It’s typical of men (or so the experts say) to try and solve problems, to fix things, to make it right. My wife complains about that trait in me all the time. I try to offer suggestions on how else to channel her frustration, without success.
I did learn years ago, though, that there are some problems that I just can’t fix. As a flight instructor, I had a few students who had issues that simply were not going to go away. We either learned to work around the issues, or they switched instructors. One had to quit entirely, but that’s a different story.
At the airlines, a pilot quickly learns that there so many things beyond his control that to try to fix everything is futile. If there is anything worse than a failed attempt to fix something, it is a promise unkept. As examples, pilots learn early not to promise that certain bags will make the flight, or connections will be held. Logic doesn’t play here, and often there is a big picture that we don’t see. It might make sense that, since your passengers are connecting to the last flight to Des Moines, the flight is going to be held so that they make the flight. You may not realize that the crew operating that flight is running out of duty time. Or there is weather in Des Moines that they need to race. Or the airplane is scheduled for maintenance in Des Moines that needs every bit of the time allocated. There are a thousand things that can go wrong, and you simply cannot promise the moon.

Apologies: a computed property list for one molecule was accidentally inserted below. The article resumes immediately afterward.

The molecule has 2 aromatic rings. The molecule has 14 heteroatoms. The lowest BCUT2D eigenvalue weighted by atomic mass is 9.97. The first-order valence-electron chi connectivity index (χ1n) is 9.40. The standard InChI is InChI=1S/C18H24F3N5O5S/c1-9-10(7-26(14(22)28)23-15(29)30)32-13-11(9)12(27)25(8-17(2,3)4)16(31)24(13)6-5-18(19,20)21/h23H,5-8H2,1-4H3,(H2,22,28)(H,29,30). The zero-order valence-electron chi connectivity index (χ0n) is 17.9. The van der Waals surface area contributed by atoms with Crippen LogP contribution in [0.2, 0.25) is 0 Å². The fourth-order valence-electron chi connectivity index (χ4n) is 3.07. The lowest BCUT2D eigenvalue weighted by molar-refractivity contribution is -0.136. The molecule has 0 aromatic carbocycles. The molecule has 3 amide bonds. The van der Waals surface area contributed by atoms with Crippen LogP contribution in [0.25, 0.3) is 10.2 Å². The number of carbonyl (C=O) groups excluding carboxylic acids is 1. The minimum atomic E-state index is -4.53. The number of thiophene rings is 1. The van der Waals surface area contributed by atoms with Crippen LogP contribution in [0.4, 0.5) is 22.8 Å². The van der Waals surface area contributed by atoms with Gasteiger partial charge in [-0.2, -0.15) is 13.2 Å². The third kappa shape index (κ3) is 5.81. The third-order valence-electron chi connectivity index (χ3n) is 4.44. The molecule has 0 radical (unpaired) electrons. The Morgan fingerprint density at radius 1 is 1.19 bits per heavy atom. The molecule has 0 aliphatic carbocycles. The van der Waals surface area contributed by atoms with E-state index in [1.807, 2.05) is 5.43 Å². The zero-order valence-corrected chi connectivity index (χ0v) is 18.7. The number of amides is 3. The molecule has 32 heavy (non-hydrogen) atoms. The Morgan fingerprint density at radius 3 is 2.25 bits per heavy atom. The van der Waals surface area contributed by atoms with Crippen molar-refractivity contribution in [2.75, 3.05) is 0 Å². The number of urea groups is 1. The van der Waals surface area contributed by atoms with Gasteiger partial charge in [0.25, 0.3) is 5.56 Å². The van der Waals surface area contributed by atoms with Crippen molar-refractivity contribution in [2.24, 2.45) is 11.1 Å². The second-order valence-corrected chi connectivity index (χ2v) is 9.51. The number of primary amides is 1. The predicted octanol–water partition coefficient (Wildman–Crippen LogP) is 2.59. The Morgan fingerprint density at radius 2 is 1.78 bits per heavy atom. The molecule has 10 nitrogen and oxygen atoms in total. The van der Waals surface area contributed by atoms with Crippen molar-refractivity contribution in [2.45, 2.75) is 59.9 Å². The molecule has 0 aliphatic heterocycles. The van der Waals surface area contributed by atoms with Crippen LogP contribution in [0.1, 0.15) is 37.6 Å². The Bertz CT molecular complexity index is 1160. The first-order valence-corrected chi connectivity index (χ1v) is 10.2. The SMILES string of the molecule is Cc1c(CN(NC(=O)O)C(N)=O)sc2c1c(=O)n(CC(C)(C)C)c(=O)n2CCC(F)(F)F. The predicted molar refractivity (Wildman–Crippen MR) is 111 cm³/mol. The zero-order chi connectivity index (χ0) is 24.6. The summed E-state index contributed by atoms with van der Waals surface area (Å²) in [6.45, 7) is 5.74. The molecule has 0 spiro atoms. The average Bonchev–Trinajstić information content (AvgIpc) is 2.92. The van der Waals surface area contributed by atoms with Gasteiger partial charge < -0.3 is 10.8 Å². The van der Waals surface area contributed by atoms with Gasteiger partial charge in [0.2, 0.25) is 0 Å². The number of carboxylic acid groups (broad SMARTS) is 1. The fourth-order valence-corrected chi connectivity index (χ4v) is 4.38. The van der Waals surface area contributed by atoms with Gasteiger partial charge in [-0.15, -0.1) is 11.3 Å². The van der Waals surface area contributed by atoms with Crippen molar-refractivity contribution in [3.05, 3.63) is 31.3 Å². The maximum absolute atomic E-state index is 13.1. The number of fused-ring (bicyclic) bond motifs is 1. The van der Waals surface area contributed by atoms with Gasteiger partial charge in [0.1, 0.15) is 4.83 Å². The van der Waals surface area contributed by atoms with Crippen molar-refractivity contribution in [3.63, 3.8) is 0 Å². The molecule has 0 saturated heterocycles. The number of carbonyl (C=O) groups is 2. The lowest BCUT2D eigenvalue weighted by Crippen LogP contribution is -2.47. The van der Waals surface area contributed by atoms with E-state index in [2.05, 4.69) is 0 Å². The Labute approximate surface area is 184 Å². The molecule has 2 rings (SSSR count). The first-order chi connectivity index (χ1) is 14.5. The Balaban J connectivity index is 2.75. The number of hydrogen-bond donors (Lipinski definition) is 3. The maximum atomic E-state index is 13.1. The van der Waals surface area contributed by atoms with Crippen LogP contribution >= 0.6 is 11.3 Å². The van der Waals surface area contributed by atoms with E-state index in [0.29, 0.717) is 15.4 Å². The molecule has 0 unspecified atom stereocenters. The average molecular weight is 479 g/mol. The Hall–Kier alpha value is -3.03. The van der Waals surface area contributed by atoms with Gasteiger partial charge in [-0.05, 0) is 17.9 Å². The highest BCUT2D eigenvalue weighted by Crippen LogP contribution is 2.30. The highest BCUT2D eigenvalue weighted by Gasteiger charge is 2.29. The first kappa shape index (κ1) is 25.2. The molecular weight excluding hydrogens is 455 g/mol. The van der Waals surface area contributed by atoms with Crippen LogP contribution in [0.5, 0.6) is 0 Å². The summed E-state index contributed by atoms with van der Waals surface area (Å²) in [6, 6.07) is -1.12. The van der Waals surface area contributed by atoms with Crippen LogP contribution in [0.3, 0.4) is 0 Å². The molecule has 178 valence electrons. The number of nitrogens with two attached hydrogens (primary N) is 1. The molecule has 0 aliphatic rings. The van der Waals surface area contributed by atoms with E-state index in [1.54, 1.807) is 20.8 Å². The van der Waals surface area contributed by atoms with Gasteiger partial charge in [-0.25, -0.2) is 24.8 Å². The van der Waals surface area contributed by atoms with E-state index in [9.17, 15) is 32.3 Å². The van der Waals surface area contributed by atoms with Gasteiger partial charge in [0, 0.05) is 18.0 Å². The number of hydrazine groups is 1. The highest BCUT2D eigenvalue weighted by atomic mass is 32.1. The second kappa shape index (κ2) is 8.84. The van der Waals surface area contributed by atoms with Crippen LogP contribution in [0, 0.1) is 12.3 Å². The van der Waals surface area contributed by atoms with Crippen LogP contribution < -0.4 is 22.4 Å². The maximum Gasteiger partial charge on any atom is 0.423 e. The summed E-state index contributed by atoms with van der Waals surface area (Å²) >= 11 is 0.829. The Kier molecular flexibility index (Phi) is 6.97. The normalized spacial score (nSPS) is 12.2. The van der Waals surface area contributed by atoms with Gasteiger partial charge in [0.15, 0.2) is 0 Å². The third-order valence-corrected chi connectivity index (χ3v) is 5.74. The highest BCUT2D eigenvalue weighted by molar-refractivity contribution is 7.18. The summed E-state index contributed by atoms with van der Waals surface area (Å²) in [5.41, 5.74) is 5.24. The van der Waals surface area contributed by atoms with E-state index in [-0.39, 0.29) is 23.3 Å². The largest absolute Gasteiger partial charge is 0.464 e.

Nowadays, I don’t pass on information that hasn’t been confirmed by others. Connecting flights are the easy one. Getting that information confirmed is black and white. But when bags are pulled off for weight-and-balance purposes, I don’t pretend to know which ones will stay and which ones will go. I did that—once—and it was the one time that agents on the ground totally screwed up, the wrong bags got pulled, and the passengers went berserk. They had every right to, but now they were mad at the wrong person (me), which means that they channeled some of their complaints to the wrong department (the chief pilots and flight ops), which only slowed down the ultimate creation of a resolution to their satisfaction.
The lesson? Choose your words carefully, and don’t promise what you can’t deliver. It sounds simple, but think of the companies that have built their name on a simple premise. UPS, FedEx, Coca-Cola, Amazon, and others have a simple end-product that they offer, and when it does not materialize, they are blistered. People get angry or even irrational, even if the failure is beyond their control.
If you can really fix something, great. If you can’t, don’t say you can. If you say you’ll try, then do so. It’s true in many aspects of your life, but it’s most assuredly true in aviation, where not only are the expectations high, but so are the costs of failure.—Chip Wright